Global Prosperity Research

Our research focuses on innovations that drive sustainable economic development and growth.

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Why global prosperity?

In 2022 and 2023 alone, the US spent over $43B to end poverty. Outside of the US, many international development organizations work furiously toward the same goal. But with little or  slow progress being made, what if focusing on ending poverty is where development efforts have gone wrong? 

Initiatives focused on ending poverty typically tend to invest in resources like education, healthcare, clean water, etc. But an astonishing 70% of such reforms have lackluster results. This is because resources intended solely to end poverty are usually pushed into a local market context that isn’t quite ready to absorb and sustain them.

Instead, the goal of development initiatives should be creating prosperity—or economic and individual growth—through strategies that respond to the struggles of everyday consumers or specific market demands. As these innovative strategies are developed, they then pull in appropriate solutions, such as the infrastructure, resources, and human capital needed to bring innovations to market. These are the engines to sustainable economic development and long-lasting prosperity. Our research focuses on understanding the function, impact, and processes of these global prosperity innovations across various sectors.

This was by far the best expert session…We ALWAYS struggled to articulate our business around a framework. I am, and have become, an evangelist for The Prosperity Paradox
Vuyo Tofile
Founder and Managing Director of Timbaktuu Africa
Innovation is essential to help solve the Prosperity Paradox. Market-creating innovations are a powerful type of innovation to do that. The frameworks and theories covered during the MCI Workshop are great pieces of practical advice on how to do it. Trying to do it will require a new mindset, disciplined experimentation, strong leadership and a long-term vision.
Sergio Restrepo
VP of Innovation at Luker Chocolate

Global Prosperity Research Topics

Within the global prosperity field, theory has identified these specific research areas as currently having disruptive potential:

The challenge

Corruption is often cited as one reason why countries aren’t developing or why investors won’t focus on certain regions. Conventional thinking on corruption suggests that if countries build up good governance and institutions, as well as enforce the law, then corruption will disappear, enabling an influx of capital into regions that struggle to attract investments. This thinking, however, is not only flawed, it’s backward.

What we’re finding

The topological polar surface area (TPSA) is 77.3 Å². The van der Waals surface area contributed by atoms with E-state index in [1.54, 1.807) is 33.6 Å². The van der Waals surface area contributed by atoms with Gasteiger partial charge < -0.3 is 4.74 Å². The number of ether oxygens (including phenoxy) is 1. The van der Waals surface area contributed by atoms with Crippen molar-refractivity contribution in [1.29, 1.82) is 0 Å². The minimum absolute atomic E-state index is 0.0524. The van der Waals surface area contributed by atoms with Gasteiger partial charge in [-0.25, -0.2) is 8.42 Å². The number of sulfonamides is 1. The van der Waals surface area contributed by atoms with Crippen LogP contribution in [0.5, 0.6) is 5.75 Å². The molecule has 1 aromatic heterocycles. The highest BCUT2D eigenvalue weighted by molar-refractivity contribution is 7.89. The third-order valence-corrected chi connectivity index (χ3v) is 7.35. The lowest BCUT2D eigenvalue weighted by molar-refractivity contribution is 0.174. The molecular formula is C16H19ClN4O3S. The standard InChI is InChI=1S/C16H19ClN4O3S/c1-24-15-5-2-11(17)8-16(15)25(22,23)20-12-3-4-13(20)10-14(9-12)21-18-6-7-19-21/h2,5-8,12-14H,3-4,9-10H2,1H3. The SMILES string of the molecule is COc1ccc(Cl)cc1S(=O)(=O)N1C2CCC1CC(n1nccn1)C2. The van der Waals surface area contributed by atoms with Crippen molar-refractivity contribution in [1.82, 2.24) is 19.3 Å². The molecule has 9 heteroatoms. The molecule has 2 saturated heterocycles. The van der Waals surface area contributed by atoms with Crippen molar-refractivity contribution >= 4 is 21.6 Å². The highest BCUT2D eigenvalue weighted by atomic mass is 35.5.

Our research has found that corruption isn’t a problem, it’s a solution. People hire corruption in order to make progress. And when a society offers few legitimate options to make progress, corruption becomes more attractive. Societies don’t develop because they’ve reduced corruption, they reduce corruption because they’ve developed. By investing in a specific type of innovation, which we call market-creating innovations (MCIs), complicated and expensive products are transformed into simple and affordable ones, making them accessible to a whole new set of people called nonconsumers. Ultimately, this spurs development and reduces corruption.

The challenge

Prosperity remains elusive for many because the process of market creation is not well understood. We know that market-creating innovations transform complicated and expensive products into simple and affordable ones, making them accessible to a whole new set of people called nonconsumers. We know that in targeting these nonconsumers, a new market is created that generates profit, jobs, infrastructure and a culture change. But how exactly is a market created?

What we’re finding

Our research has revealed that there is a predictable, albeit difficult, path to market creation. There are three phases to this process: discovery, distribution, and democratization. By understanding the characteristics of each phase, innovators can increase their odds of success at market creation, especially if they perfect distribution—the unsung hero of market creation that makes discovery profitable and democratization possible.

The challenge:

Our current financial system, from venture capital funds, private equity, and banks, to the stock market and philanthropy aren’t designed to fund market-creation activities. This gap creates an opportunity to transform billions of lives and entire economies.

What we’re finding:

Historically, market creation has been financed by a blend of private and public funding. However, financing market creation isn’t always about where the money is coming from but, rather, what type of money is being invested and what structures are being used to measure success, disburse funds, and return capital. Innovators with new growth businesses require capital that is patient for growth but impatient for profit, while investors require transparent investment management and new progress metrics personalized to each venture.

Recent Global Prosperity Content

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